This post will help you install the Linux Dropbox client on your headless Ubuntu Server and link it up to your Dropbox account. The Dropbox approach is a great solution for sharing files. If you’re a daily Dropbox user you’ll quickly get hooked on the convenience of having your servers in the same file sharing loop as all your other Dropbox connected devices!
Start off by downloading the Linux version of Dropbox onto your server. These steps have been tested on Ubuntu Server 10.10 and 11.04.
To download the 32Bit Version
wget -O dropbox.tar.gz "http://www.dropbox.com/download/?plat=lnx.x86"
To download the 64Bit Version
wget -O dropbox.tar.gz "http://www.dropbox.com/download/?plat=lnx.x86_64"
If you unsure which version you need you can quickly check by running uname -a.
sudo uname -a
If the uname output has an i686 at the end you need the 32Bit version and if it has x86_64 you want the 64Bit version.
When you extract the Dropbox archive it will automatically place its files in the home directory of the the user you’re logged in as under: ~/.dropbox. You can always move these files later but its something to keep in mind.
Extract the Dropbox archive
tar -xzvf dropbox.tar.gz
Linking Your Server to Your Dropbox Account
Before you take the next step you’ll want to make sure your LANG environment variable is set to a value other than NULL.
Check the value of your LANG environment variable
printenv LANG // outputs en_US.UTF-8 on my machine
To connect the Dropbox client on your server to your Dropbox account you’ll need to copy the link it outputs into a browser window and then login to your Dropbox account.
Run dropboxd on your server
It will start outputting a link similar to this one every few seconds
This client is not linked to any account...
The trick to a smooth link is to make sure you leave dropboxd running while you follow the link. You don’t need to access the link from the server you’re trying to install Dropbox on. You can copy and paste that link into a browser running on a separate machine and Dropbox will authorize the client running on your server.
Once it succeeds you’ll see the message Client successfully linked, Welcome! on your server and it will stop printing the authorization link.
Hit ctrl c to terminate the process
Once the Dropbox client on your server is successfully linked it will automatically create a Dropbox folder under ~/Dropbox for the user you’re logged in as. All your folders will be visible under the Dropbox folder but since the Dropbox service isn’t actually running on your server yet you you won’t be able to see the files inside these folders until the client is running and has a check to synchronize.
You can manually start the service by running
However, a better option for controlling the Dropbox client is to setup an Ubuntu service management script for it.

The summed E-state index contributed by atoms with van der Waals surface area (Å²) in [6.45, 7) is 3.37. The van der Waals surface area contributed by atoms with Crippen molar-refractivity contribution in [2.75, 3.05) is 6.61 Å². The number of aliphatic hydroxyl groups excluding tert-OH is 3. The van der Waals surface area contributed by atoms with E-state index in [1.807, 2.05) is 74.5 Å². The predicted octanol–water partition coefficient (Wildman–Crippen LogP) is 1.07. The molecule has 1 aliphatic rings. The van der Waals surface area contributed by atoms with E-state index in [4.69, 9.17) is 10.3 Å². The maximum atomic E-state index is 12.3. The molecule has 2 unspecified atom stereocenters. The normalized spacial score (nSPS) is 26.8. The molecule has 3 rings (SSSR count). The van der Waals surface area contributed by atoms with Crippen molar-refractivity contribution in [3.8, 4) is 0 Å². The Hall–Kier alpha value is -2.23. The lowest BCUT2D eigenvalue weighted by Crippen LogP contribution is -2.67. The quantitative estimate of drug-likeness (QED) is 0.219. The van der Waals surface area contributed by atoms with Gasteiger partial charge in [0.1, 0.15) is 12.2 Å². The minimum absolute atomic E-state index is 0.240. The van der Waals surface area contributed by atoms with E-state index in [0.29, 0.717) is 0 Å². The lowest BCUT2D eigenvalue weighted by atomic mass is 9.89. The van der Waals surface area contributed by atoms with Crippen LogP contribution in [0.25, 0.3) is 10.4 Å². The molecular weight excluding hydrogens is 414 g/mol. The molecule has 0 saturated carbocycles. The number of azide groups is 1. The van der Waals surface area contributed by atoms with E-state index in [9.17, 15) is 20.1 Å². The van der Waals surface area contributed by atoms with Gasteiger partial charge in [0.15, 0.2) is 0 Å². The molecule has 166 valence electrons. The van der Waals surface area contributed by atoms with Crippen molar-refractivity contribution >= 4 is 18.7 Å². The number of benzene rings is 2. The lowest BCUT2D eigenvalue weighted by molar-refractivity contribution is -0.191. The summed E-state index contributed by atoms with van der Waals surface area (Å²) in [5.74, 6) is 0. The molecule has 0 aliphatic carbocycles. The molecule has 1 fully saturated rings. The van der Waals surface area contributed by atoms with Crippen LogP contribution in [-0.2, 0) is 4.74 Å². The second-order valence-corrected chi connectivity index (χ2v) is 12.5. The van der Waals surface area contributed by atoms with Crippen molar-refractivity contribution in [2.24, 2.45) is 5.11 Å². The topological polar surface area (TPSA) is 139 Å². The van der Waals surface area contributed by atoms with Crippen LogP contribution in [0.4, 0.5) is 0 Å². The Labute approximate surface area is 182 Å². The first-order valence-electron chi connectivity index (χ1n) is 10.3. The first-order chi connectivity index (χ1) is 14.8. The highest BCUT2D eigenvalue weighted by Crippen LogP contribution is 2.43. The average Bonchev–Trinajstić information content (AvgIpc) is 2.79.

Start Dropbox Automatically On Boot
Dropbox provides a handy little service management script that makes it easy to start, stop and check the status of the Dropbox client.
Create a new file for the service management script
sudo vi /etc/init.d/dropbox
Paste the following script into the new file
Make sure you replace the value of DROPBOX_USERS with a comma separated list of the linux users on your machine you want to run the Dropbox client to run for. Each user in the list should have a copy of the Dropbox files and folders that you extracted from the archive, available under their home directory.
Make sure the script is executable and add it to default system startup run levels
sudo chmod +x /etc/init.d/dropbox
Control the Dropbox client like any other Ubuntu service
sudo service dropbox start|stop|reload|force-reload|restart|status
Depending upon the number of files you have on Dropbox and the speed of your internet connection it may take some time for the Dropbox client to synchronize everything.
Check Status with Dropbox CLI
Dropbox has a command line python script available separately to provide more functionality and details on the status of the Dropbox client.
Download the dropbox.py script and adjust the file permissions
wget -O ~/.dropbox/dropbox.py "http://www.dropbox.com/download?dl=packages/dropbox.py"
You can download the script anywhere you like, I’ve included it along with the rest of the Dropbox files.
Now you can easily check the status of the Dropbox client
Get a full list of CLI commands
Note: use dropbox help
|status||get current status of the dropboxd|
|puburl||get public url of a file in your dropbox|
|running||return whether dropbox is running|
|filestatus||get current sync status of one or more files|
|ls||list directory contents with current sync status|
|autostart||automatically start dropbox at login|
|exclude||ignores/excludes a directory from syncing|
Use the exclude command to keep specific files or folders from syncing to your server
~/.dropbox/dropbox.py help exclude
“list” prints a list of directories currently excluded from syncing.
“add” adds one or more directories to the exclusion list, then resynchronizes Dropbox.
“remove” removes one or more directories from the exclusion list, then resynchronizes Dropbox.
With no arguments, executes “list”.
Any specified path must be within Dropbox.
Once the Dropbox service is running and fully syncrhonized you can access all your Dropbox files and easily share files on your server with all your other Dropbox connected gadgets!
For more resources and troubleshooting tips visit the Text Based Linux Install page on the Dropbox wiki and the Dropbox forums. Happy syncing!